Eye fillet of grass-fed beef. (Photo credit: Wikipedia)
In my latest information newsletter to a local CSA I wrote about the stark differences between beef finished on corn or grain versus those only finished on pasture. A shortened version of this post below appeared in the newsletter which you can see here.
Grass-fed or pasture-raised beef (look for grass-finished or 100% grass-fed label in grocery store) is practically a different animal in comparison with conventional-raised beef. Nutritionally, grass-fed beef has more in common with elk, buffalo, or venison than a corn-fed steer. A steak of grass-finished beef is not only lower in total fat and calories (less than skinless chicken thigh) but also has 2-6 times the amount of Omega 3′s, 3-5 times the amount of CLA, low saturated fat and higher vitamin and minerals in comparison with grain-fed beef.
Data from J. Animal Sci 80(5):1202-11 @ http://www.eatwild.com
CLA or Conjugated Linoleic Acid is a healthy fat that is found most abundantly in meat and dairy. Just 0.1% of CLA out of total calories was found to be a potent inhibitor in tumor growth. Therefore just 1 serving of pasture-raised meat, dairy or cheese would give you an adequate daily amount versus 5 servings of conventional dairy and meat products. Grass-fed beef is also higher Vitamin E, B-vitamins, calcium, magnesium, potassium, beta-carotene and Vitamin C. Even though feedlot cattle are supplemented with Vitamin E, grass-fed beef still has 4 times the amount of Vitamin E in comparison with their grain-fed cousins. All cattle are grazed on grass for a good part of their lives but when the steers are shipped to the feedlots and start eating corn diets (which gives them increased fat marbling) they instantly start to lose their healthy proportions of Omega 3′s. Steers are usually fattened up for 90 days or longer in the feedlots before they are slaughtered. This is just enough time to cut the Omega 3′s to only about 0.5% or less of the fat content. Grass-fed meat also has a healthy ratio of Omega 3′s to Omega 6′s. This helps reduce chronic inflammation that can lead to diseases such as diabetes, cardiovascular disease, autoimmune disorders and cancer. Omega 6 is an essential fatty acid but it is inflammatory in high amounts. A healthy ratio is typically 1 part Omega 3 to every 1-4 parts Omega 6 or 1:1-1:4. The average American consumes a ratio closer towards 1:25. Depending how long the steer was kept at the feedlot, those who eat grain-fed beef will be consuming an Omega 3 to 6 ratio of 1:11 or 1:20! Poor lipid profiles are promoted on a grain-fed beef diet and many will have high LDL’s (bad cholesterol), total dietary cholesterol and low HDL’s (good cholesterol) which leads to heart disease, which kills the most Americans per year. A recent study just came out declaring all red and processed meats should be avoided as they shave years off of your life. This is no surprise as they only studied conventionally raised beef! The nutritional content of grass-fed beef is so high quality it can be used interchangeably with skinless chicken and fish in the diets of those trying to lower their dietary cholesterol levels and improve their lipid profiles.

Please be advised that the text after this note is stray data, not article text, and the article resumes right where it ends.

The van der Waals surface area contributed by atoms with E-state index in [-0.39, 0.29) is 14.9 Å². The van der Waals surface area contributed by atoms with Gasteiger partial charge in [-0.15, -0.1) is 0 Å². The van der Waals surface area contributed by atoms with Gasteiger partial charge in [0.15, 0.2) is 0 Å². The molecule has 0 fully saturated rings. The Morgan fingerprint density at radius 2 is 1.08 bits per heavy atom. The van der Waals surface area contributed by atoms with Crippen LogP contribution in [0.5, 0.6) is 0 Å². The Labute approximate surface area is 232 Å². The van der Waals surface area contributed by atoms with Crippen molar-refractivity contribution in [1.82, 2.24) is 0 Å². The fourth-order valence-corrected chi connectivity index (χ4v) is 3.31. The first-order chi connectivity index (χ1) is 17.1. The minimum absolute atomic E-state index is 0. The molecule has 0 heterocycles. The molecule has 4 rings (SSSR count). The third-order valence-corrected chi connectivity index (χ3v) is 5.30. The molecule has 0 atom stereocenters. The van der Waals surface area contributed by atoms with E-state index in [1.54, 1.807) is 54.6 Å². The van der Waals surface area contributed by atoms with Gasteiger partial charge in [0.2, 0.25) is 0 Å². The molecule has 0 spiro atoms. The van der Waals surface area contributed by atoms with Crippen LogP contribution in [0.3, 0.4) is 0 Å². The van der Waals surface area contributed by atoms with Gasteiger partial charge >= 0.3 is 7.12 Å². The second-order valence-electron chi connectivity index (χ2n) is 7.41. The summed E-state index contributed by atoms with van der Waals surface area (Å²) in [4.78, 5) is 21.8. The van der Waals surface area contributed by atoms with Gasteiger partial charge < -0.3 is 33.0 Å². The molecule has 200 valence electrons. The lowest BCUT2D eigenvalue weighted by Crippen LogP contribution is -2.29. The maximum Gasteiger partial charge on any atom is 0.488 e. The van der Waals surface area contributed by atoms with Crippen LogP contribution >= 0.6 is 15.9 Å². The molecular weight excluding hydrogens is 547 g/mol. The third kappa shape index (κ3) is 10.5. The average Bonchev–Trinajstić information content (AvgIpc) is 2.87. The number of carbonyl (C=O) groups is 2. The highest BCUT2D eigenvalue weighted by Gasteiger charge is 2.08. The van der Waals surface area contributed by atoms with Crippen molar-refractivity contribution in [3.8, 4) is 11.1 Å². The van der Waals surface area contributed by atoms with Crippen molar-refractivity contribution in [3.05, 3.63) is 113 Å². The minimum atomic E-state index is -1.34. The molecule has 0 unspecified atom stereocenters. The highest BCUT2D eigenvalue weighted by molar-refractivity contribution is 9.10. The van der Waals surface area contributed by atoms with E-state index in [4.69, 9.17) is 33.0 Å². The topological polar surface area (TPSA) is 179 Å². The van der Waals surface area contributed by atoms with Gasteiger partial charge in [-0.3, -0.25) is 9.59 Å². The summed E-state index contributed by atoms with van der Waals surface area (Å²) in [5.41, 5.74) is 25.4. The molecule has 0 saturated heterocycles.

Some may be concerned about the taste of the grass-finished versus corn-finished beef. A rule of thumb for grass-finished beef is to cook it ‘low and slow’ as the lower fat content can cause it to overcook quickly. Studies have shown that regardless of how the steer was raised, tenderness and juiciness were indistinguishable.
If you haven’t heard of E. Coli O157:H7 then I regret to inform you that this is another antibiotic-resistant bacteria that is found most commonly in feedlot beef. It is responsible for many cases of severe food poisoning leading to hemorrhagic colitis and most deaths revolving around E.Coli. Feedlots are notoriously known for the propagation of this superbug. Even though the cattle most likely didn’t have it in their intestinal track before they arrived at the feedlot, within their time there it will eventually take over their intestinal track. This is no surprise as the steers experience high stress, close-quartered lots with thousands of others, standing in feces and eating an inflammatory diet to boot. Not only has E.Coli O157:H7 been found to survive better in a feedlot cattle feces versus a grass-fed steer’s feces, but they have a higher ability to adhere to our own intestinal epithelium as well. There is no risk of Mad Cow Disease either with grass-fed beef since pastured cattle only eat grass.
If you are a vegan or vegetarian for humane reasons, but you still are craving meat, then you should look no further than your local farmer. Most of them use small, nearby processing facilities to accomodate their needs and are more than happy to let you question them about the process and visit the facility itself if you want. Make sure to ask them how they try to keep the stress minimal to the steer when they are going through the process. Pastured steers in general have longer lives as it takes more days to finish them on top of avoiding the high stress of being in a feedlot.
The value of your money is quadrupled when you feed your family 100% grass-fed beef. Not only can you actually obtain health benefits from eating this nutritionally superior product but in addition, you are supporting your local community, eco-friendly farming practices and humane animal treatment.